As Massachusetts reopens, there will likely be an increase in ridership on the MBTA, commuter rail, and bus. MBTA General Manager Steve Poftak told Radio Boston that the T is preparing for the first phase of reopening and our new normal.
Plus, our expert transportation panel weighed in on what the T has gotten right so far, and what issues or policy changes it should be considering as it begins to reopen.
We hear from former Massachusetts Secretary of Transportation and TransitMatters board member Jim Aloisi, and Chris Dempsey, director of Transportation for Massachusetts and the former Massachusetts Assistant Secretary of Transportation.
MBTA General Manager Steve Poftak says businesses should allow more flexible work from home policies or staggered hours to help the T lower ridership at peak hours:
"The old commute had a big peak at 8:30 and a big, big peak at 5:30. We are hopeful that we can, to the extent that folks continue to work from home, that some of that demand doesn't resurface. And also that we can spread out the peak, which allows us to take advantage of some of the additional capacity we might be able to provide kind of on the shoulder of each rush hour, as opposed to having it really concentrated at the rush hour.
"Right now, we have far fewer customers, but even that group of customers is more dispersed. The peak is less dramatic and it's actually earlier our peak now is around 6:30 and 3:30, which I think tracks pretty closely with the shift changes at medical facilities."
Jim Aloisi says the MBTA should do more, but so should cities and towns:
"If you limit people per bus, you can distance them on the bus. Then the question becomes, are you leaving people behind? And the answer is, not if you run more frequent service. So what the T really needs to do is be agile. Maybe the T needs to move some service away from low demand lines right now to higher demand lines, run that service more frequently. Running more service is the answer to a lot of issues regarding not just distancing, but also restoring confidence in the system.
"Part two of the story is cooperating with the city. The mayor of Somerville has announced closing a variety of streets. It's a very important initiative. The mayor of Boston is talking about doing the same. The cities in the inner core on key bus routes need to work with the T immediately, in my view, to provide buses with dedicated lanes, even though there's not a lot of traffic today. There may be tomorrow. There may be next week. And we need to have those dedicated lanes in place so that bus speeds and frequencies are not impacted negatively."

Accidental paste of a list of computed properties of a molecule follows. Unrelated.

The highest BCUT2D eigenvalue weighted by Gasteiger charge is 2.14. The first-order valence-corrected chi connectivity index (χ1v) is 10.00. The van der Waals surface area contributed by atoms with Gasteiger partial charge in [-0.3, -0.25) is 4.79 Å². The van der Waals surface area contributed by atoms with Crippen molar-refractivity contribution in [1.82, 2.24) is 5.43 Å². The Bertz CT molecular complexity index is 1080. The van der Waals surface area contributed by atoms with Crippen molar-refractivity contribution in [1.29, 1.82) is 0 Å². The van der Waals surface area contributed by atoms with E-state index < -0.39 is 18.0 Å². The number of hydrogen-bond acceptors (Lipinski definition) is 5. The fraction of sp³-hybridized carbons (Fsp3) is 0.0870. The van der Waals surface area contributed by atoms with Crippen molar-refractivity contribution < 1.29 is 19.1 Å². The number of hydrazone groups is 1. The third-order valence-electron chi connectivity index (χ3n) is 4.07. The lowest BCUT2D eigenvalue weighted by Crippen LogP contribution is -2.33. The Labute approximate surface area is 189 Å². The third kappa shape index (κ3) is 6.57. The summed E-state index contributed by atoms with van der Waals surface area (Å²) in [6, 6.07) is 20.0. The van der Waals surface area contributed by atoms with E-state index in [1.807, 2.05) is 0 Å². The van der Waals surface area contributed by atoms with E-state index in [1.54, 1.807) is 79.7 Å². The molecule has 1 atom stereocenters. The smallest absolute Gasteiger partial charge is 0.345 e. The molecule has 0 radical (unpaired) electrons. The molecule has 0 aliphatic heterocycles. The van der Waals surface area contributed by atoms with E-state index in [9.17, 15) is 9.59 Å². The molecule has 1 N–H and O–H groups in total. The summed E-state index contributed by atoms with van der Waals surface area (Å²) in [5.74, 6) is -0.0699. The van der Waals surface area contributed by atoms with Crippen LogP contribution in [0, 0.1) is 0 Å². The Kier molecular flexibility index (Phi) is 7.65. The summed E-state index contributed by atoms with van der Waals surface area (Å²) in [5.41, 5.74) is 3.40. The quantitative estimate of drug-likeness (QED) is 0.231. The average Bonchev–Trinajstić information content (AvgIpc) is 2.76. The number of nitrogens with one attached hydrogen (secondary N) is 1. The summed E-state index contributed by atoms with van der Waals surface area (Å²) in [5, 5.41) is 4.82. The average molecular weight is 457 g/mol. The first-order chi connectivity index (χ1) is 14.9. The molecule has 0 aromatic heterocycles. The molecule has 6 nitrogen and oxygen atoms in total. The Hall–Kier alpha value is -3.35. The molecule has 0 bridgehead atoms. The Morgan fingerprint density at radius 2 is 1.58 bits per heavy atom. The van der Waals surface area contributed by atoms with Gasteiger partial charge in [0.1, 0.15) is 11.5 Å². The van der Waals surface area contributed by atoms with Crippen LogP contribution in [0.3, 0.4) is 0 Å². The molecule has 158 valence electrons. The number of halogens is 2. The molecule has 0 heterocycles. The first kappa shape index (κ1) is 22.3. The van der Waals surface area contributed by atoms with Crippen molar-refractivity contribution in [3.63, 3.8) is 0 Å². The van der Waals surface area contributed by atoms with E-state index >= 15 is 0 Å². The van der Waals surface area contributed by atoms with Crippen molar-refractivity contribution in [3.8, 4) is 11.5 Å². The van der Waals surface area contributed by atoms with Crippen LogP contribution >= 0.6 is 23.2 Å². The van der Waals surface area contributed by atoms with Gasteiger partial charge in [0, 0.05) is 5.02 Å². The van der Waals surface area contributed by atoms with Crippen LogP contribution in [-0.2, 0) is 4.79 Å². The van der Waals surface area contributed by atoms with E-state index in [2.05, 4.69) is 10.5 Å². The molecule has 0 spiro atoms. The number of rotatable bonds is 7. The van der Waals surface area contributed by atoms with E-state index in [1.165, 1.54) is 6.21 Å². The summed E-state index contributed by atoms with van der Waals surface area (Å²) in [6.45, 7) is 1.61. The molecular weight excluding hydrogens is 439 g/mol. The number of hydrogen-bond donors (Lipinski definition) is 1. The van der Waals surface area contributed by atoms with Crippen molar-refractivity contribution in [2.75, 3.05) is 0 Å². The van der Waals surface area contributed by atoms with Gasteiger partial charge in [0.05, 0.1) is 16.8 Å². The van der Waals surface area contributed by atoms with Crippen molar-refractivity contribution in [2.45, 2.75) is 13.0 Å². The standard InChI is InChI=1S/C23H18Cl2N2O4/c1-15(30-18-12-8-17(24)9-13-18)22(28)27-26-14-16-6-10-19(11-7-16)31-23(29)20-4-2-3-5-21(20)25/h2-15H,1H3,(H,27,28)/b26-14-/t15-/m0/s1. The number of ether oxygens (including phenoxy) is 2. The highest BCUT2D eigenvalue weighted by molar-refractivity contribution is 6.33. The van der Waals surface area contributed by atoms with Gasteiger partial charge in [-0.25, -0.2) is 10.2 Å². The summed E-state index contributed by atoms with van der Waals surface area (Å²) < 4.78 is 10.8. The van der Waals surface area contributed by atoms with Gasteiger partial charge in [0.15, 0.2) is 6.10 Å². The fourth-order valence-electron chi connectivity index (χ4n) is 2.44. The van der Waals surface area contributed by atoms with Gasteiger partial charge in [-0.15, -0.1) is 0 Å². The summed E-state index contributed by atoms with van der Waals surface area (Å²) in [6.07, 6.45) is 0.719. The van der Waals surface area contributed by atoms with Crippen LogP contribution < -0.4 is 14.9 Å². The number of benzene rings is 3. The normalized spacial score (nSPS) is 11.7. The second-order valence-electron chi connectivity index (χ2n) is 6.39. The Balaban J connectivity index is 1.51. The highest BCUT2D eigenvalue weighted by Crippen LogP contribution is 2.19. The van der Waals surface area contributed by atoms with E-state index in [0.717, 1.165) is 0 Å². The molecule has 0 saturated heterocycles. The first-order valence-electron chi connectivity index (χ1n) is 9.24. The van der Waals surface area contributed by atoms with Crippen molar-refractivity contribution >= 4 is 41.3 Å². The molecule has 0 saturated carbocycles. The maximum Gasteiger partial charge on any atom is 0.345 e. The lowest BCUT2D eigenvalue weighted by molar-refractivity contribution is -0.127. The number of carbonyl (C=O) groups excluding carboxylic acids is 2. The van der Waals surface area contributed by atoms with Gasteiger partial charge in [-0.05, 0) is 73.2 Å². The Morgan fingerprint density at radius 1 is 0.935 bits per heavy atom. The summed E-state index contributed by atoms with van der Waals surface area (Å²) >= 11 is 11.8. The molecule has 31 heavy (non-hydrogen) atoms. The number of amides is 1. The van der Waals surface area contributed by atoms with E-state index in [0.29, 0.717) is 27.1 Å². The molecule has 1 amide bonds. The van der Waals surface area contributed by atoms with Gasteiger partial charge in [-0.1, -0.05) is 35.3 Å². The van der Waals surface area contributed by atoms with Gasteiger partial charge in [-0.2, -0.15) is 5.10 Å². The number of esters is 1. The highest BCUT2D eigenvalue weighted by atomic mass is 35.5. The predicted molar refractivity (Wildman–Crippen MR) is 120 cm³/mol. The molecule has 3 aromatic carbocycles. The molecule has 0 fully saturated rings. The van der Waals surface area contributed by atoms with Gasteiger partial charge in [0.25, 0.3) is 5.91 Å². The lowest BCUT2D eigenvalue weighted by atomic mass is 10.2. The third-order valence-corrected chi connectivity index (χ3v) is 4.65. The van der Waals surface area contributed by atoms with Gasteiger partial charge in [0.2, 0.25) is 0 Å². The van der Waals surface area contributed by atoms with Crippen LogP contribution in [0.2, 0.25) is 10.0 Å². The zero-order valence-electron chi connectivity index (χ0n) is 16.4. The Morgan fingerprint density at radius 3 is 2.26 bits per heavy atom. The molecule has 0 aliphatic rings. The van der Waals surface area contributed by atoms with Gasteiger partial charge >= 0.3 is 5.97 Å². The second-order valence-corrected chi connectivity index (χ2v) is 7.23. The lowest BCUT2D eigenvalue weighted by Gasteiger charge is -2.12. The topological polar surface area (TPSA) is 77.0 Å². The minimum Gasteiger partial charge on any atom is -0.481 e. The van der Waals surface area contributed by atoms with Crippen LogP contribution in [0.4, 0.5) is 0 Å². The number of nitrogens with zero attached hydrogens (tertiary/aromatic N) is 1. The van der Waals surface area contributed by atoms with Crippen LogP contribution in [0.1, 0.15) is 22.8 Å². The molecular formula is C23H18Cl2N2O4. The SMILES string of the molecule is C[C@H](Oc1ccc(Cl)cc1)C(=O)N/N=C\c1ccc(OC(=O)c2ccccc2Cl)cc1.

Chris Dempsey says this is a crucial moment for public transit:
"Look, we are in sort of a new world and a new normal, and we're gonna have to each individually feel some of this out and see what we're comfortable with. At the same time, we need to make sure that our public leaders are trying to set up the right circumstances for all of us so that we can feel more comfortable. We are not going to work as a region if we give up on public transit and decide to all just start driving. We're only going to have more congestion, more air pollution and more frustration.
"The MBTA was a system that just in December was cited as a system in a culture that was not emphasizing safety and was not living up to national standards for safe operations. That's a preexisting condition, so to speak, that's now made worse in some ways by the coronavirus crisis. And so we're going to need more investment. We're going to need more attention to public transit and more leadership from everyone from the governor on down in state office and in local office to say this is a priority for our region. We're only going to thrive and come out of this crisis recovering strongly if we make sure that transit works well."
Clarification: Radio Boston spoke to the source of the photo referenced in this audio conversation and was told the picture was taken on the Silver Line 3 bus.
This segment aired on May 20, 2020.
This segment aired on May 20, 2020.